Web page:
How the ‘5-a-Day Mix’ of Fruits, Vegetables Improves Your Health

There’s no magic recipe for a longer life.
But the recommendation that you should eat 2 servings of fruit and 3 servings of vegetables daily comes pretty close.
Such “5 a Day” diets are strongly associated with longevity, according to research published in the American Heart Association’s journal Circulation.

“This amount [of fruits and vegetables] likely offers the most benefit in terms of prevention of major chronic disease and is a relatively achievable intake for the general public,” said Dr. Dong D. Wang, the lead study author and an epidemiologist and nutritionist at Harvard Medical School and Brigham and Women’s Hospital in Boston.

Researchers studied diet and mortality among more than 100,000 men and women in the United States over the course of about 3 decades, along with data from similar studies conducted worldwide.
Information on more than 2 million study participants was included.

The authors concluded that a diet rich in fruits and vegetables helps reduce the risk for the chronic health conditions that are the leading causes of death, such as cardiovascular disease and cancer.
For example, people who followed a 5-a-day diet had a 13 percent lower risk of death from all causes, a 12 percent lower risk of death from cardiovascular disease, a 10 percent lower risk of death from cancer, and a 35 percent lower risk of death from respiratory diseases — compared to those who ate fewer fruits and vegetables.

The right fruits, vegetables

“Fruits and vegetables are naturally packaged sources of nutrients that can be included in most meals and snacks, and they are essential for keeping our hearts and bodies healthy,” said Dr. Anne Thorndike, chair of the American Heart Association’s nutrition committee and an associate professor of medicine at Harvard Medical School.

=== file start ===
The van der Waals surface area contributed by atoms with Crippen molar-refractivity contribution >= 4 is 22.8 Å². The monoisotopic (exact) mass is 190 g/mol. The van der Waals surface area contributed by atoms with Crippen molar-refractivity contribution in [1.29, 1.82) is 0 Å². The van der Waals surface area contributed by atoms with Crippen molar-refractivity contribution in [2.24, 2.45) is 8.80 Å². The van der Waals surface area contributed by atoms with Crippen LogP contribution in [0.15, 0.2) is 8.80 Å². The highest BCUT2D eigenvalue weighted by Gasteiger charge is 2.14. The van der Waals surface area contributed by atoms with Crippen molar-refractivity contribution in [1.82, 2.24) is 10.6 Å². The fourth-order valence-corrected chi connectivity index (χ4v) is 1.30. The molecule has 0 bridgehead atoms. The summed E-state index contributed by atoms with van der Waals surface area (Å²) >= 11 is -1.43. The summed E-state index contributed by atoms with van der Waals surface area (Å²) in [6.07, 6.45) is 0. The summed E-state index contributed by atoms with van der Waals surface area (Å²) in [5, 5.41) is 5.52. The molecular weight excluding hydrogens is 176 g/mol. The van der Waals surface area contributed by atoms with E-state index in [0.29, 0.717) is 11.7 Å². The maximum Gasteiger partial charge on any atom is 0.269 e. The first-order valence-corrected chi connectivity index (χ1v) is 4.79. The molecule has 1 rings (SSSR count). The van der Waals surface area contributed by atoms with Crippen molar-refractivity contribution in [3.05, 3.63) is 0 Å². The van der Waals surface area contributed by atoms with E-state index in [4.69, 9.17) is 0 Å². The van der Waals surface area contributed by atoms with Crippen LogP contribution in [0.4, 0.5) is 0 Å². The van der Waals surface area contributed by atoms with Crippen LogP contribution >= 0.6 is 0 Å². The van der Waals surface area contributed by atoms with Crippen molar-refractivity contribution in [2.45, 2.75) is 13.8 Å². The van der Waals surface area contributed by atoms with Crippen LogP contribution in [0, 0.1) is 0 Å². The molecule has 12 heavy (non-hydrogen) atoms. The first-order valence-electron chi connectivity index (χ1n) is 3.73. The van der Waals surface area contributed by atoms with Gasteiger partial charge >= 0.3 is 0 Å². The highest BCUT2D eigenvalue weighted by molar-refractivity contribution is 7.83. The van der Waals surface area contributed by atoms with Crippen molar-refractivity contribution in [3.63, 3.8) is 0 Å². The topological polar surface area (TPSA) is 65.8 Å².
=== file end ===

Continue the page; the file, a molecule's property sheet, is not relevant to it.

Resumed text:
“Fad diets come and go, but over the years, research has consistently shown that a diet high in a variety of whole fruits and vegetables leads to better health outcomes,” Renee Puyau, a registered dietitian and director of the Metabolic Kitchen at the Pennington Biomedical Research Center in Baton Rouge, Louisiana, told Healthline.
“Multiple daily servings of fruits and veggies are defining features of diets like DASH and Mediterranean, which are consistently ranked highest on the ‘best diets’ lists,” Puyau said. “One of the easiest ways for someone to improve their diet overall is to add a serving of fruits or veggies each day, or even better, to each meal.”

Not all fruits and vegetables are created equal, however.

Researchers found longevity benefits in foods such as green leafy vegetables like spinach, lettuce, and kale, as well as fruit and vegetables rich in beta carotene and vitamin C, such as citrus fruits, berries, and carrots.
Green, leafy vegetables are “folate-rich foods [that] are highly anti-inflammatory, promoting the body’s natural detoxification process and improving mental health,” Uma Naidoo, a nutritional psychiatrist and author of “This Is Your Brain on Food,” told Healthline.
“Then, you have the nonstarchy vegetables like cucumbers, radish, asparagus, cabbage, broccoli, and cauliflower. These are abundant in polyphenols and fiber, which improves gut health and promotes a balanced immune system and mood,” Naidoo added.

Starchy vegetables such as peas, corn, and potatoes weren’t associated with decreased risk of death during the study period.
Nor was consumption of fruit juices.

“Our findings do not support the current Dietary Guidelines for Americans and federal nutrition assistance programs’ positions on treating all types of fruit and vegetables the same and including juices and potatoes into the fruit and vegetable groups, without considering their potentially differential nutritional properties and health effects,” the study noted.

Still, Courtney Vickery, a dietitian and nutritionist based in Georgia, told Healthline that the federal guidelines remain a helpful tool for getting adequate fruits and vegetables into your diet.

“These guidelines focus on the MyPlate recommendation, which many people find more attainable since it is a plate-by-plate approach,” said Vickery.
“The plate is recommended to be half fruits and/or vegetables, which would help many people achieve the 5 servings per day needed for the benefits mentioned in this study,” Vickery added.